Methods of grounding can be as simple as entering a meditative state, concentrating on your breathing, or going through a specific series of motions (ie: Tai Chi, Yoga, Qigong…). Some people also get themselves pumped up, as if they are about to enter an athletic event. The goal is the same, to reach a state of clarity that will allow the therapist to bring the client the best experience possible. A term commonly used to describe the feeling of living in the moment, or reaching a grounded state is Zen.
Zen is the ultimate goal, and as most people who try to attain that state of clarity discover, it is rarely achieved in its purest form. As with massage & every other worthy endeavor, grounding before each session becomes more effective with practice.
By implementing this activity into your massage routine you will undoubtedly achieve new success stories from your clients & you might just find a sizable amount of personal growth as well.
May 31, 2012 1 Comment
Springtime is just around the corner, and with it comes the natural inclination for a fresh, clean start! While this year’s lack-of-a-winter in most of California is an exception, generally spring means an end to the cold, dark part of the year and a rebirth of new life and activity.
This means it’s also a natural time for cleansing… on all different levels. Cleaning the house is a no-brainer, and probably needs little explanation or description. But we also live in our bodies (well, some of us, anyway!), and the body collects the physiological, energetic, and emotional equivalent of cobwebs, dust-balls, and cluttered closets as well!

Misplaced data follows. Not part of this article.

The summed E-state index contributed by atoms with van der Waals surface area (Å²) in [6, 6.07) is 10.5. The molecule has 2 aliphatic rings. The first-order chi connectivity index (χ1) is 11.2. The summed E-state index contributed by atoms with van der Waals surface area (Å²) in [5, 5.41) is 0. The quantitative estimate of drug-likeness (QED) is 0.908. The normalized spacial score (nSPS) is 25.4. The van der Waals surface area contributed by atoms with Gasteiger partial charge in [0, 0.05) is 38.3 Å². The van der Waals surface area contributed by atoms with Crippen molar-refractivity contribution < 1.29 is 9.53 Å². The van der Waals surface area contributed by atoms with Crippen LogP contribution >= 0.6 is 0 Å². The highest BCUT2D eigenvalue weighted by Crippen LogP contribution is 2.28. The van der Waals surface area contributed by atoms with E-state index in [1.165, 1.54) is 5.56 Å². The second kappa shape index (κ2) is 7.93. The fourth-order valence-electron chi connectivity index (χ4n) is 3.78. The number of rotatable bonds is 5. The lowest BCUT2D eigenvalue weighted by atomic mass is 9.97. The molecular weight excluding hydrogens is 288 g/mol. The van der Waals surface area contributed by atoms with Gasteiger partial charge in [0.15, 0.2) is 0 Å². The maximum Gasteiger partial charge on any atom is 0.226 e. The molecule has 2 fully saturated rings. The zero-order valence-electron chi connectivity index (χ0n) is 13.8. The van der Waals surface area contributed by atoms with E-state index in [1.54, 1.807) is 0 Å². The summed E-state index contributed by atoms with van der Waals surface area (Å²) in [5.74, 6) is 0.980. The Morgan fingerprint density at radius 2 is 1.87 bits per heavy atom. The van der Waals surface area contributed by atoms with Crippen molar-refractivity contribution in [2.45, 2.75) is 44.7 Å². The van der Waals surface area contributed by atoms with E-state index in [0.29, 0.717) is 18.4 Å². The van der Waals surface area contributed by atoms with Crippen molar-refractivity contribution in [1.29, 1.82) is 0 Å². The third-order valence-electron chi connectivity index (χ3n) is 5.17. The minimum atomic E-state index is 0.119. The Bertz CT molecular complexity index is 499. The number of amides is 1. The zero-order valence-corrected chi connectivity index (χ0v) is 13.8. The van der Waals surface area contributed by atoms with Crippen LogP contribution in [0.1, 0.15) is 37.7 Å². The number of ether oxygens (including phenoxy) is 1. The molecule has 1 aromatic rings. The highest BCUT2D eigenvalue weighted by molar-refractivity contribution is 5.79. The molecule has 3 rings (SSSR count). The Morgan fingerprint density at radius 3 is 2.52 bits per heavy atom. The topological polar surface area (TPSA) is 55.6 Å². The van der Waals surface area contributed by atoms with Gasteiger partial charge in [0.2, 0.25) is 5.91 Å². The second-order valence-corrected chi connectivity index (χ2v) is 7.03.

So how can we give our bodies a good spring cleaning? Here’s a few of my favorite ways:
Up in the mountains of Western North Carolina, the ‘Old Timers’ have an interesting spring ritual. After eating little but pork and potatoes all winter, they would understandably feel a little sluggish come springtime. Some of the first wild plants that push up thru the spring snow are burdock and nettles, which are known in herbal lore for their power to cleanse the blood.
The old-timey mountain folk would make a nutritious and purifying tea from these plants to flush out the toxins their bodies had accumulated over the winter. Burdock, nettles, and other “spring cleaners” grow in California – but it’s probably a good idea to seek some qualified instruction before harvesting or preparing wild plants. Or just pick up an herbal tea from your local health food store’s herb department!
In addition to wild plants, another passion of mine is yoga, and a great cure for the winter blahs is movement. I’m particularly fond of the classic sequence of Hatha Yoga postures known as the Sun Salutation. This flowing sequence of forward folds, back bends, and hip openers is renowned for its stimulatory effects, especially its ability to improve the flow of lymph. Now, if you don’t already know, the lymphatic system is closely connected to our immune system and anything that helps the lymph flow generally helps our immune system function better. Just in time for when that spring pollen fires up the allergies!
Finally, let me suggest that you GET A MASSAGE! Most styles of massage help lymph and blood flow more efficiently, and some styles (like lymphatic massage!) are intended specifically to help support the body’s natural cleansing, detoxing, and immune functions. Of course, almost all massage feels great, lifts the mood, increases the energy, and can help relieve the stiffness that follows the inactivity of winter.
So, whatever method works for you, let me wish you a happy spring cleaning!
To schedule a massage at one of our California locations: http://nhi.edu/massage_clinic/index.html
March 19, 2012 No Comments
At NHI, we try, whenever possible, to practice what we preach and live lives with awareness around activities that promote a healthy lifestyle and overall well-being. With the speed of the lives many of us lead these days, the opportunities to really slow down to “smell the roses” and take notice of “one’s self” seem to be fewer and fewer.